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I have a model of an eye that I custom made in Blender 2.83 that when printed only creates roughness on the printed object near where I had the supports. The supports are not the cause of the roughness (at least not completely) since the supports don't even touch the parts of the print where the majority of the roughness and bumps are (refer to my photos of the print)

The roughness is only near the bottom part of the sphere as it prints upwards (refer to photos)

What I'm looking for is a technique or any suggestions for printing this without the roughness so it's smooth like in the rest of the print. I'm also curious what is causing the roughness.


Eye Model in Blender

Eye model in blender

Blender Scale Ratio: 0.001

Blender Units: mm


Eye Model in Prusa Slicer

Layer Gif

Eye Model in Prusa Slicer

Prusa Slicer Main Settings (Higher Res)

Prusa Slicer Main Settings (Higher Res)

Variable Layer Heights For Smoothness

Variable Layer Heights For Smoothness


Eye Model Prints Photos

Eye Model Small Version 3D Print (Notice it's smooth on top of print)

Eye Model Small Version 3D Print

Eye Model Small Version 3D Print Trouble Area

Eye Model Small Version 3D Print Trouble Area

Eye Model Small & Large Version With Support (Notice roughness on the sphere)

Eye Model Small & Large Version With Support

Example of Support Used On Small Print

Example of Support Used On Small Print

Smooth on inside of print

Smooth on Inside


--------- Print Details ---------

Printer: Prusa i3 MK3s

Filament: PLA Galaxy Silver (Prusa Reserach)

Slicer Software: Prusa Slicer

Print Temperature First Layer: 205 degrees

Print Temperature Other Layers: 190 degrees

Notes: The suggested temperature for the filament is 205-215, I've adjusted after careful calibration given my environment to a lower temperature to reduce stringing. I created a tower at different temperatures and discovered 190 was the perfect setting to reduce stringing in my case with this material. Refer to my screenshot below. I do not think temperature has anything to do with this since the print is smooth inside and near the top without any issues.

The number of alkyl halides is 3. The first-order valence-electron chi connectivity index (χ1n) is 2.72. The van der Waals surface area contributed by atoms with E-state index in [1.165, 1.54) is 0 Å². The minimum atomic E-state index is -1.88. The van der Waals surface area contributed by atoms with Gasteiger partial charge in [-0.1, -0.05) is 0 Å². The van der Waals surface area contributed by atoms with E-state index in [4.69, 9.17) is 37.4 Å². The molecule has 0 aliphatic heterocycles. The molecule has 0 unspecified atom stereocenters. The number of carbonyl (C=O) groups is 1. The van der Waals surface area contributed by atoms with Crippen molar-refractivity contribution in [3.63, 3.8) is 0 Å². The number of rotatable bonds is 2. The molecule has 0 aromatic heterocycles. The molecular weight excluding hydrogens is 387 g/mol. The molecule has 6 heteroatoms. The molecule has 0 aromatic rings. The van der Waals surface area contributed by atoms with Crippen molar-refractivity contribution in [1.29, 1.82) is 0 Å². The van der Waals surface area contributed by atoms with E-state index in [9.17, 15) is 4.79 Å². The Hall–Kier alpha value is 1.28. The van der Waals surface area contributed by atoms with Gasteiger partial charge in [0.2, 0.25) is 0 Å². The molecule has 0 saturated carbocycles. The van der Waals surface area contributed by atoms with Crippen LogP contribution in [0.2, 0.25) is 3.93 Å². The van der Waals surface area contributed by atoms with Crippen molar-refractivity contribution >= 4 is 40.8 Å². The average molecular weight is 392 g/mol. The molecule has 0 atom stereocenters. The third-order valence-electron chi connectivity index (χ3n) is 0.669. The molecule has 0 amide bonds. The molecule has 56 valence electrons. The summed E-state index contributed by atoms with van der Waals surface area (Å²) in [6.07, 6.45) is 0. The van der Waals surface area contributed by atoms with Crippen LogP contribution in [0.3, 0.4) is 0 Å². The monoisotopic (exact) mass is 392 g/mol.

Temperature Tower Test For Filament Photo:

(Note stringing in the cone test areas at 225 to 205)

Temperature Tower


--------- Prusa Slicer Settings Photos ---------

Filament settings

filament settings

Extruder Settings

extruder settings

Support Settings

Support Settings

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While Trish is completely right that the roughness can't be completely eliminated (you can't print a perfect spherical surface with discrete layers), the situation can be improved dramatically. The most telling photo in your question is the one of the removed support structure.

The part of your sphere that's seriously rough is all severe overhang. In this region, the outer wall of layer N+1 barely overlaps the outer wall of layer N, if at all, and without support would be printed mostly or entirely over thin air, failing to attach to anything and sagging/curling down randomly according to tensions in the extruded material, air currents, etc.

Now, with support material that's not entirely the case. Every so often (looks like a 2 mm grid) there are support lines under the overhanging outer wall. These will anchor it every so often and keep it from curling or sagging too much, but they don't actually constrain it to the place the slicer wanted the wall to go, and they don't provide a surface for the extruded material to press against to get the desired (e.g. 0.4 mm wide by 0.1 mm thick) extrusion cross section; instead the cross section will tend to be circular as a result of tensions within the molten material.